1. Hezbollah Hits Multiple Israeli Military Sites

Hezbollah has escalated its attacks on Israeli positions, targeting the Khirbet Ma’ar base, the headquarters of the Western Brigade’s artillery battalion, with swarms of suicide drones, causing destruction and casualties. Additionally, the group targeted the Israeli air control and operations management unit at the Meron base with guided missiles, damaging equipment and radars. A guided missile also struck an IDF position at the Hadab Yaron site, resulting in further casualties. The Israeli army reported two missiles landing in the Meron area and retaliated by bombing a Hezbollah military building in Kafr Kila. A drone strike on a motorcycle at the Bint Jbeil and Aitaroun intersection killed one person and injured another. The Islamic Jihad movement in Lebanon confirmed the death of one of its members in the Israeli raid. Cautious calm prevailed on the southern front Sunday during Eid al-Adha, with limited Israeli air and artillery strikes and ongoing civil defense efforts in Shebaa.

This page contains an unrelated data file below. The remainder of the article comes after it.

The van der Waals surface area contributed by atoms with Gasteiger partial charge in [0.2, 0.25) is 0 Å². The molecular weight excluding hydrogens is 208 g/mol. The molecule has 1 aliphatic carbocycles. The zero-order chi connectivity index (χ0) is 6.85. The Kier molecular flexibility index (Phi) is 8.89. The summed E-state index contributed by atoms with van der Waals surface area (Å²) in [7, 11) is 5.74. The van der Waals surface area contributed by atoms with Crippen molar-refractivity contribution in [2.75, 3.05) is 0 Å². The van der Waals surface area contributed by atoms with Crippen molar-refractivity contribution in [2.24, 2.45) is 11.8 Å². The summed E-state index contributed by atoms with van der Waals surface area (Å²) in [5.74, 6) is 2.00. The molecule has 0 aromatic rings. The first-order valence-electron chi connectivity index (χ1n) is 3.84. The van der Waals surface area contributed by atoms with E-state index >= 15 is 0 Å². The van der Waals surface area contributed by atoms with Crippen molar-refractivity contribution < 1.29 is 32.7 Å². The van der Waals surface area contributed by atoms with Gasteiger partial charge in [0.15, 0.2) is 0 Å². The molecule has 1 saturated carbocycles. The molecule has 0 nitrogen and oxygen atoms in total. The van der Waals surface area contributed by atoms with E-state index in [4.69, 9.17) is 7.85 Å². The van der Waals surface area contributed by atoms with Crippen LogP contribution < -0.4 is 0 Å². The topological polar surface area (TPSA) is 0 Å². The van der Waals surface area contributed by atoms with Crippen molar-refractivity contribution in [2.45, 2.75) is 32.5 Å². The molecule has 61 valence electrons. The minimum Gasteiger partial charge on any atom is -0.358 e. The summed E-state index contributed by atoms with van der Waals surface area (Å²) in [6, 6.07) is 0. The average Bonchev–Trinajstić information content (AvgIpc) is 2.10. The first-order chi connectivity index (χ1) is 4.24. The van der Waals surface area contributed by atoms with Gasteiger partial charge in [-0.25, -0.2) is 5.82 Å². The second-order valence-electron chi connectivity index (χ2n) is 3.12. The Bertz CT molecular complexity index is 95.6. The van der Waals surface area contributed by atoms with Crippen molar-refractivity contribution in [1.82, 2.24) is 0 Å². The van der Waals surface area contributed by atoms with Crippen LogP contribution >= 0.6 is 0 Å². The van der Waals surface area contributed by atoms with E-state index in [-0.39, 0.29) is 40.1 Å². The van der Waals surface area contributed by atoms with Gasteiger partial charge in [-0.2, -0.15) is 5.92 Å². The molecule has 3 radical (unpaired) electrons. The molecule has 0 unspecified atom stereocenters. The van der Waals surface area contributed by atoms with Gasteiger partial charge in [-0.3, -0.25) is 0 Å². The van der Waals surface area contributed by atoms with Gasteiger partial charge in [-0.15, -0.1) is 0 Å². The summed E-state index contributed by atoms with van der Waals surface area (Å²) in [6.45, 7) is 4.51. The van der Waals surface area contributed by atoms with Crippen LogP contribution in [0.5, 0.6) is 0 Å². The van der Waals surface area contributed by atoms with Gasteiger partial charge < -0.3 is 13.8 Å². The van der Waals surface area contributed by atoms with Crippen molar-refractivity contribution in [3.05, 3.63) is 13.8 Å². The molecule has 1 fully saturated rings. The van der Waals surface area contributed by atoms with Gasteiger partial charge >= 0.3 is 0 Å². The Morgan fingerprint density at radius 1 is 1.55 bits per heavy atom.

1. Hakan Fidan to Meet Assad Advisor Ali Mamlouk in Baghdad

Turkish Foreign Affairs Minister Hakan Fidan is set to meet Syrian National Security Service head Ali Mamlouk in Baghdad, according to Turkish sources. This meeting marks a significant diplomatic effort to address long-standing issues between Turkiye and Syria, including Kurdish militant activities and the Syrian refugee crisis. Former Military Intelligence chief Ismail Hakki Pekin confirmed the meeting, describing it as the start of a new era in Turkish-Syrian relations, which have been strained since 2011. The discussions will also cover conditions near the Turkish border, particularly in Idlib. This follows their last meeting in Moscow in January 2020.

  1. Islamic State Intensifies Attacks on SDF in Deir Ezzor

Islamic State (IS) cells have intensified attacks on Syrian Democratic Forces (SDF) in Deir Ezzor as IS supporters marked the tenth anniversary of the “Islamic State” announced by former IS leader Abu Bakr al Baghdadi in 2014. In the past 24 hours, IS militants on motorbikes attacked a military vehicle near Al-Sha’afa, injuring an SDF commander and killing two of his companions. Additionally, an SDF member was killed at the Al-Ragheeb checkpoint in Hawayej Zaiban, and two members of the Hajin Military Council were killed in Al-Bahra. The Syrian Observatory for Human Rights reports 132 IS attacks in 2024 thus far, resulting in 72 fatalities.



  1. Turkish Army Conducts Over 800 Attacks on Kurdistan Region in 2024